To be clear, I am not making a case for an unregulated, free-for-all voluntary sector. But I detest the general approach in CAMA 2020 that seems to suggest that businesses are good things and, therefore, should be supported, but charities, NGOs and religious groups are potentially bad things and, therefore, should be treated with suspicion and subjected to overbearing regulation. This is utterly wrong and misguided.
Every civilised society stands on three critical pillars. First, is the public sector; second is the private sector; and the third, well, is known as the Third Sector. As a former president of the US Council on Foundations, Jim Joseph, put it, the Third Sector, is “an intermediary space between business and government where private energy can be deployed for public good”.The Third Sector is ‘value-driven’, motivated by the desire to achieve social goals.
The success and health of any nation depends on the vibrancies of its public, private and voluntary sectors. But the third sector is unique because it occupies the space left by the public and private sectors, engages at the levels they won’t or can’t engage at, to address the social, environmental, cultural, spiritual and general welfare needs of society.
Which is why every sensible government supports the third sector and makes it easier to run a charity, social enterprise or voluntary organisation. For instance, the UK Government set up the Office of the Third Sector, later called Office for Civil Society, at the Cabinet Office to ensure a good policy and regulatory environment for the sector.
Surely, if any country needs a robust third or voluntary sector, it is Nigeria, where the public sector has failed woefully to meet the basic needs of the people, and where the private sector is struggling to survive with a multitude of supply-side constraints. A vibrant third sector is needed to give material and spiritual succour to poor and vulnerable Nigerians.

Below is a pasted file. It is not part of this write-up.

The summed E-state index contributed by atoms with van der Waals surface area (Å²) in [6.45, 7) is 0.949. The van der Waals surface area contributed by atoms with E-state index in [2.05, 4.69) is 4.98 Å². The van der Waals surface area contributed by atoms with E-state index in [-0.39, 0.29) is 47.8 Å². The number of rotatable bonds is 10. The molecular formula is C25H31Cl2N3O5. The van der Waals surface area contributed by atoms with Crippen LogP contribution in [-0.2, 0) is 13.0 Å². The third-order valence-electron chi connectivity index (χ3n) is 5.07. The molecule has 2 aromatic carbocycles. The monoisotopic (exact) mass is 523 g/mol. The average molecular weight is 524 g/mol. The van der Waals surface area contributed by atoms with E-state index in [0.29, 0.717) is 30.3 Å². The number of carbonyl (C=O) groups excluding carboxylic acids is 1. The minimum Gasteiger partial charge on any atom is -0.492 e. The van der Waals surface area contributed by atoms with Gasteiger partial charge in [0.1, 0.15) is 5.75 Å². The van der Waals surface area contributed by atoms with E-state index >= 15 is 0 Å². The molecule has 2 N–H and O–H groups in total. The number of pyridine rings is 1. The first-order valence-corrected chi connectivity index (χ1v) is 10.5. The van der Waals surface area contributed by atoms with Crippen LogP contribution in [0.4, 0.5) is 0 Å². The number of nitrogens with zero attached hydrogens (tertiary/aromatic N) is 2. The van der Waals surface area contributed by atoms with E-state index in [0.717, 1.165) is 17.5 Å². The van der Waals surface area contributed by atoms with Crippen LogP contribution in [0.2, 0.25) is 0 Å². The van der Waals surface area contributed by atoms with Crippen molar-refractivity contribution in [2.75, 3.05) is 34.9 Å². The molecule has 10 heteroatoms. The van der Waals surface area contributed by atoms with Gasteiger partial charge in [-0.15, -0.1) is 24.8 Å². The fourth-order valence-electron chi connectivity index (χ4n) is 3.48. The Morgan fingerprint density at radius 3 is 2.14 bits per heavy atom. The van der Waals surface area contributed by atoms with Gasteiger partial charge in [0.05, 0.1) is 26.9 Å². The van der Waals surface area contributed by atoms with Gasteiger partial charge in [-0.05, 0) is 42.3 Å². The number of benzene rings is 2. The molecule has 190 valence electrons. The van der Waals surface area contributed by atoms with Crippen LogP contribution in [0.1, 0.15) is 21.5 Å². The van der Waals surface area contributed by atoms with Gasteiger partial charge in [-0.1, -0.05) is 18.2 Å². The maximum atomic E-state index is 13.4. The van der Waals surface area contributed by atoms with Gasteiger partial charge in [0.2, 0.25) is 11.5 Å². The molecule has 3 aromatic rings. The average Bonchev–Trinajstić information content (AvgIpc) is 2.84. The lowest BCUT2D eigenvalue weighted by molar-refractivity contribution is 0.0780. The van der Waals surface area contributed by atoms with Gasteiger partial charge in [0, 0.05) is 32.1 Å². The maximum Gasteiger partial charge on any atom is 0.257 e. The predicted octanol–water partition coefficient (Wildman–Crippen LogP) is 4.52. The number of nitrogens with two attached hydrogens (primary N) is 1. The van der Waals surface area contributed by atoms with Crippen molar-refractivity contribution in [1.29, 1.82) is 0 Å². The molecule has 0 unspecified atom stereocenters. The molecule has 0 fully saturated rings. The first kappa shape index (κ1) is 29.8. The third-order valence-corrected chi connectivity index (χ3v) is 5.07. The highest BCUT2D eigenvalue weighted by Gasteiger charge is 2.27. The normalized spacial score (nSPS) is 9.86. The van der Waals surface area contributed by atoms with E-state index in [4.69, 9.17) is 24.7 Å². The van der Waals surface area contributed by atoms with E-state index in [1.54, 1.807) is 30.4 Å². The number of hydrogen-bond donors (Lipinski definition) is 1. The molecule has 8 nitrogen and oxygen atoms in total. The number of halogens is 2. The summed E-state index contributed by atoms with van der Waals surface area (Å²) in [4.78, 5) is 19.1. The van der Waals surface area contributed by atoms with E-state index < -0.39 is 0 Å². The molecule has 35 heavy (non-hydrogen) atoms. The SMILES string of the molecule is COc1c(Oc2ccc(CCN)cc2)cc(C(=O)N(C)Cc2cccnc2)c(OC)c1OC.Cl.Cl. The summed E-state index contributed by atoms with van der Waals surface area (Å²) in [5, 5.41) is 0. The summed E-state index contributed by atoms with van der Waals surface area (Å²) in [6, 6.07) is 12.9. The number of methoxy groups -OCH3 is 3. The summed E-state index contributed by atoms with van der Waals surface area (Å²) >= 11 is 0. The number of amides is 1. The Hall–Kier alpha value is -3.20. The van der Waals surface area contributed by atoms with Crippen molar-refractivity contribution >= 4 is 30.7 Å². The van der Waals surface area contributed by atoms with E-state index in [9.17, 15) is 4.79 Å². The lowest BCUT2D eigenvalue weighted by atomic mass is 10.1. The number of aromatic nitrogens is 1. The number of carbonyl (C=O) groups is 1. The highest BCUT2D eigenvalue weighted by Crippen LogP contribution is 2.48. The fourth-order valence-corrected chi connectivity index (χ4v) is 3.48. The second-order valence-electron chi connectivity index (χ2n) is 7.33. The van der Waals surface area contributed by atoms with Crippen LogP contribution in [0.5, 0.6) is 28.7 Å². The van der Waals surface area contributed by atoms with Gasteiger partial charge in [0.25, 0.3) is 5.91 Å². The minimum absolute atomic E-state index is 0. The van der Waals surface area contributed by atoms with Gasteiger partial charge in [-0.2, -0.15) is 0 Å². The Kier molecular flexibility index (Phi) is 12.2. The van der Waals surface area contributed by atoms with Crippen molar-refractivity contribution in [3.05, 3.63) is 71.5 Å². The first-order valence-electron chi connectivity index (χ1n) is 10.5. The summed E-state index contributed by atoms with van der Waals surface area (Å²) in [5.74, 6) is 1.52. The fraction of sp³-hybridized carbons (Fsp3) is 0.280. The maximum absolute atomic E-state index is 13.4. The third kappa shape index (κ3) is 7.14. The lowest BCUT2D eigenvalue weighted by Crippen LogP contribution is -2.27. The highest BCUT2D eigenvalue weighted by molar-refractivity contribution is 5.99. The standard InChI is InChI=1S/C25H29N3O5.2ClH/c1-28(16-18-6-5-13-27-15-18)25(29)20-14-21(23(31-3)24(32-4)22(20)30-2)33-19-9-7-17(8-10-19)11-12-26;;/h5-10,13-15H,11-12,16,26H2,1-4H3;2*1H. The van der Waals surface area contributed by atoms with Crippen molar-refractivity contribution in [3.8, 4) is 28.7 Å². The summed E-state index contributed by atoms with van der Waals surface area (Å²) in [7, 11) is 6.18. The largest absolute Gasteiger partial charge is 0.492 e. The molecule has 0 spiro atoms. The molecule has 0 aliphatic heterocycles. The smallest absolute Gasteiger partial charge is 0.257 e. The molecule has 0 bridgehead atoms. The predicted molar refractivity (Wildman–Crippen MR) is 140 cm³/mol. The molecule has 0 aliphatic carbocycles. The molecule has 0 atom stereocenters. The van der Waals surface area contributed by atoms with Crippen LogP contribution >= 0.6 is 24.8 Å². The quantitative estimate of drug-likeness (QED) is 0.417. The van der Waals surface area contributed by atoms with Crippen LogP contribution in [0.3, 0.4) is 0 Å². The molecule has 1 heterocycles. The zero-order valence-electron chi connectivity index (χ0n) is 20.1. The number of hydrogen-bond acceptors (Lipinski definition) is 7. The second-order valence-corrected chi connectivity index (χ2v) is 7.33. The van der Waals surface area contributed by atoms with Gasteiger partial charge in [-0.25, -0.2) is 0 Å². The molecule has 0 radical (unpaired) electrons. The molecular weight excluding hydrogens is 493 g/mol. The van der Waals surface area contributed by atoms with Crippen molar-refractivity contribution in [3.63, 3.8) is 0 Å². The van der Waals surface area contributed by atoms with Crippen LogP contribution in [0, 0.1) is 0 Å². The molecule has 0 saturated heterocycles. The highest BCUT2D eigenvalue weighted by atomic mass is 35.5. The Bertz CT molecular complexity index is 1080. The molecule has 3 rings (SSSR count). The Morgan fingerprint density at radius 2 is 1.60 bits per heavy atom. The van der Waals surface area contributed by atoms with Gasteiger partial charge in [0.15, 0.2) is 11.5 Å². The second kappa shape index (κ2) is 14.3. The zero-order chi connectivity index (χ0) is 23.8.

Yet, with the bizarre requirement for the Attorney-General of the Federation’s consent and even the alternative regime of inviting objections through newspapers, it is extremely cumbersome and unattractive to set up charities and NGOs in Nigeria.
Then, there is the controversial section 839 of CAMA 2020, which allows for the suspension of an association’s trustees and the appointment of interim managers to run its affairs for as nebulous a reason as “public interest.”!
Several years ago, the Charity Commission appointed interim managers to run the affairs of one of the largest churches in the UK. I was appointed as chairman of its reconstituted board. It was a deeply painful experience.
But throughout,the Charity Commission acted in good faith, independently, with no external influence. They worked with me to end the interim management to avoid damaging the church irreparably.
But in Nigeria, where regulatory agencies, including even the courts, are politicised, and can be used for a vendetta, section 839 of CAMA 2020 is extremely dangerous, prone to abuse. Sadly, the act itself will prevent the emergence of a much-needed vibrant third sector in Nigeria!